101 East’s team also go undercover to gather video evidence of doctors who openly offer to help get falsified birth documents for babies who have been bought, with the help of officials working in the government’s National Registration Department.
The high demand for babies has resulted in some sex workers selling babies instead of having abortions if they get pregnant. While some children may end up in good homes, others may be groomed for paedophile rings or exploited by begging syndicates.
“There are no proper checks on the buyers and whether they make good parents,” says Chan. “The best interests of the child are never considered in such transactions.”
In this must-watch exclusive, 101 East exposes the people making a profit from baby selling in Malaysia.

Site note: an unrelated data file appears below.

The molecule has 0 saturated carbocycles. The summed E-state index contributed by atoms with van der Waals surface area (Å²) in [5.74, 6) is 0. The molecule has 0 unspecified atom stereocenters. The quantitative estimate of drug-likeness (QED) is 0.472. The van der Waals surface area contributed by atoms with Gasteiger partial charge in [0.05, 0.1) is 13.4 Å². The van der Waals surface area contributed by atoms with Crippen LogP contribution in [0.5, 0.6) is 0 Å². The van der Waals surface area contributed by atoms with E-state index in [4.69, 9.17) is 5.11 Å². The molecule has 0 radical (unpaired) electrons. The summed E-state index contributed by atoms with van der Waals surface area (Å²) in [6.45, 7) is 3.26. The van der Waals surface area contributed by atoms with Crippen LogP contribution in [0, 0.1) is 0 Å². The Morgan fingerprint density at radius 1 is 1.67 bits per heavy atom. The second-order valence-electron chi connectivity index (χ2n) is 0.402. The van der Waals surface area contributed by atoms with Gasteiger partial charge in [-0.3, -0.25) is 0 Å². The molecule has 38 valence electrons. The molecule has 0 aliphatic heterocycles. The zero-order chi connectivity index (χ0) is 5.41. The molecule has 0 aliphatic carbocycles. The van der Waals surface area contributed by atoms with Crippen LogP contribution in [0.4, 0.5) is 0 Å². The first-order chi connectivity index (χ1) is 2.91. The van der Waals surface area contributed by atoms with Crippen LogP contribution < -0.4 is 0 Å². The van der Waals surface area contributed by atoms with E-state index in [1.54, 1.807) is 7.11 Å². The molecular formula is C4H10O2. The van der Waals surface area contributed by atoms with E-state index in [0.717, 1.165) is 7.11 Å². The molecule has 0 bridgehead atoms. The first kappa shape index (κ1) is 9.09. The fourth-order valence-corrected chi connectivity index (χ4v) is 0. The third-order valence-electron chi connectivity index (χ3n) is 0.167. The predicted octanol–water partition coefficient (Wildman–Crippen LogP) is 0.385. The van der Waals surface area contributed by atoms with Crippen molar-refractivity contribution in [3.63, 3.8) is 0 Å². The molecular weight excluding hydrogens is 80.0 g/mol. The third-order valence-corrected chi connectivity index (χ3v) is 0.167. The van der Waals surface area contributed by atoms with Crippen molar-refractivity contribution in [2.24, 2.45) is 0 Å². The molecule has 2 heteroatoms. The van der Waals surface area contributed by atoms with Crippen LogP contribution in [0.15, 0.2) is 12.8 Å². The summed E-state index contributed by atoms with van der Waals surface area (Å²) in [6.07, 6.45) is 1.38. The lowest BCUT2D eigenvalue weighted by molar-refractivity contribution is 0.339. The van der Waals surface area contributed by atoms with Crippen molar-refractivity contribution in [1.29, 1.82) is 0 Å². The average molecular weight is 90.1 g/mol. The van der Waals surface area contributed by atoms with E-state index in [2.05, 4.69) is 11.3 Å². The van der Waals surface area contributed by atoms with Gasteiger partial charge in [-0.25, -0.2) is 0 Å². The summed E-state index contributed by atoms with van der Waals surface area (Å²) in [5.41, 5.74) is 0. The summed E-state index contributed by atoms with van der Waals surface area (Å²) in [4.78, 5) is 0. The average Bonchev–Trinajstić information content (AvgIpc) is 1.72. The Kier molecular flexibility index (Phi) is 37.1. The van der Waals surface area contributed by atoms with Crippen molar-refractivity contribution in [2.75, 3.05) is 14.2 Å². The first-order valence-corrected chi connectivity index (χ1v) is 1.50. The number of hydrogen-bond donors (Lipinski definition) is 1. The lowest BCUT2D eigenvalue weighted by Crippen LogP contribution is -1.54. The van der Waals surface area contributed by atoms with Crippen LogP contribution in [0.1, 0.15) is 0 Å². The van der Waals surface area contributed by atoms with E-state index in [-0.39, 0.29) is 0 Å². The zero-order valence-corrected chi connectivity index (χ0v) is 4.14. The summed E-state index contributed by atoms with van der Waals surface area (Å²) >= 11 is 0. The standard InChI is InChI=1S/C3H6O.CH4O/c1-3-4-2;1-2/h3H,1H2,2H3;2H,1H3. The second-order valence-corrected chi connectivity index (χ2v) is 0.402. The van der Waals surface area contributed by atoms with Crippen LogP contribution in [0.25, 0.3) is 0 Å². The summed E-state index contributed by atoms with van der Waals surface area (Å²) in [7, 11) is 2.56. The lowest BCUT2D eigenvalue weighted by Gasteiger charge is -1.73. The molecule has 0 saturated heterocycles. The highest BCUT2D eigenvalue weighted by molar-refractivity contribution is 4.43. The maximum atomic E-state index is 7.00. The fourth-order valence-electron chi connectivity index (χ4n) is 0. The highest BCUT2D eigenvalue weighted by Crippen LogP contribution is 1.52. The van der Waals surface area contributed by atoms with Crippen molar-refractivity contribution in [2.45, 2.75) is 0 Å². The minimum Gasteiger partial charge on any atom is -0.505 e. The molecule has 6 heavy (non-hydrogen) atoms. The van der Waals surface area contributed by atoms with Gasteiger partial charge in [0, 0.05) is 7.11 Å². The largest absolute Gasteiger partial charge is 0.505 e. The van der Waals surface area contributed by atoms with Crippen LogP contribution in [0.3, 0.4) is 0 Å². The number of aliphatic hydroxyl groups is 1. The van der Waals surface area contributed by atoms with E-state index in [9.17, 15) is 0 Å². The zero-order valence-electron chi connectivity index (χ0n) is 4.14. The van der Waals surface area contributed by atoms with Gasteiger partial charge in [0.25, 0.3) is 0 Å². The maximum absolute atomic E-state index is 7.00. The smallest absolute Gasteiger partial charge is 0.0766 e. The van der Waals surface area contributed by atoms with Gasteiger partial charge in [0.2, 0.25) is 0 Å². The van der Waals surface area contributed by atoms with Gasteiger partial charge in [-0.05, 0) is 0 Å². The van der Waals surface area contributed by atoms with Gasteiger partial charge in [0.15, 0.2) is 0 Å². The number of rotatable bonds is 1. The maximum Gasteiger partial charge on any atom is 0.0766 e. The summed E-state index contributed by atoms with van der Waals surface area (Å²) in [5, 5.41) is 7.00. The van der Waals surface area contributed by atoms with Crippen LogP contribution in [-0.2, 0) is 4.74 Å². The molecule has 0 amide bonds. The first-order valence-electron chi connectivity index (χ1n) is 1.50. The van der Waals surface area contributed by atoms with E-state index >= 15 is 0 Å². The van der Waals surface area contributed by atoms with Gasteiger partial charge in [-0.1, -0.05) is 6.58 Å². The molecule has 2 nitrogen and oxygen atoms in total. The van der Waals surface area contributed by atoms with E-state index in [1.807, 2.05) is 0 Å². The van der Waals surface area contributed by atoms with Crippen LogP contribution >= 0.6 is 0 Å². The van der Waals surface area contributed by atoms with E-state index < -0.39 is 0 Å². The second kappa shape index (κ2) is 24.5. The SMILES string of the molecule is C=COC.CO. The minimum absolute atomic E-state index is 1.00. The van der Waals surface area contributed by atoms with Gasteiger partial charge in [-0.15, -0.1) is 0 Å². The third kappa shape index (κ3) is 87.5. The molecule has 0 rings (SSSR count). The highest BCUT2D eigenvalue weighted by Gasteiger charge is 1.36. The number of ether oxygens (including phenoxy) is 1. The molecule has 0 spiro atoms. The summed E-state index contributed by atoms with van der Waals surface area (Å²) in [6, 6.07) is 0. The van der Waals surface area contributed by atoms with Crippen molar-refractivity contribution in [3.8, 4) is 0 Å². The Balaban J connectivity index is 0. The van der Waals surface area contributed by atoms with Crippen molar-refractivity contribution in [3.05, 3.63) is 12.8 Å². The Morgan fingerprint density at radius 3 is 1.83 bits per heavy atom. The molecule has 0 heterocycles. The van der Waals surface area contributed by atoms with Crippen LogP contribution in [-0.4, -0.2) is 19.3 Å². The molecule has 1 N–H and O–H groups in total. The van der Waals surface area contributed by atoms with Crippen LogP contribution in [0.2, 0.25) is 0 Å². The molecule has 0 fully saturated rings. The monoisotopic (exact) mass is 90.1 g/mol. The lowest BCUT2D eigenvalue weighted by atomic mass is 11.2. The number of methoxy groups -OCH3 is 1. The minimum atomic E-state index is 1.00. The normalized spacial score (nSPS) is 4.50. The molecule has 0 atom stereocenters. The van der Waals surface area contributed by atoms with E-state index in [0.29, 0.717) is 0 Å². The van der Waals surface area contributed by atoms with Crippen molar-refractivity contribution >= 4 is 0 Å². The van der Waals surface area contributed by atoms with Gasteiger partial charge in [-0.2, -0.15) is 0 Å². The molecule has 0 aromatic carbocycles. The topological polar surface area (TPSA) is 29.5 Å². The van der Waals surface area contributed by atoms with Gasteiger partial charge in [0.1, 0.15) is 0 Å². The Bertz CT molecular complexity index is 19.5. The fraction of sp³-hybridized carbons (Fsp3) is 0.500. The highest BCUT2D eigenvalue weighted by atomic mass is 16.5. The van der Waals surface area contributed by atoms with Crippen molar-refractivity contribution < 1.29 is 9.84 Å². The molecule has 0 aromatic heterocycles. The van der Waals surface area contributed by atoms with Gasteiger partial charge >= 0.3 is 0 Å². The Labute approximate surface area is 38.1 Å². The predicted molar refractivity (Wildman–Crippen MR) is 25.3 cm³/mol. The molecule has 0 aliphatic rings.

101 East reporter Chan Tau Chou goes undercover to expose the sinister trade in Malaysia, and discovers a network of traffickers, doctors and government officials profiting from the most vulnerable women and children.
In this four-month investigation, Chan discovered just how easy it is to buy a baby in Malaysia, where traffickers offer potential customers catalogues of pregnant women to choose from.
“Legal adoption can take years in Malaysia, and it’s a complicated process,” Chan says. “Many people turn to traffickers to buy babies. And then they pay doctors and government officials to falsify birth documents, so that no one knows the baby is not theirs.”
A baby’s price is determined by race, skin colour, gender and weight. Fair-skinned boys fetch the highest price. “You can choose your baby online,” says Hartini Zainudin, a child rights activist. “It’s like a supermarket.”
The Al Jazeera team posing as potential baby buyers discover that a trafficker in Malaysia, who advertises babies online, is housing 78 pregnant Indonesian women. With babies priced between $1500 and $2500 dollars, this is a lucrative business. She offers a photo catalogue of pregnant women for potential buyers to choose from.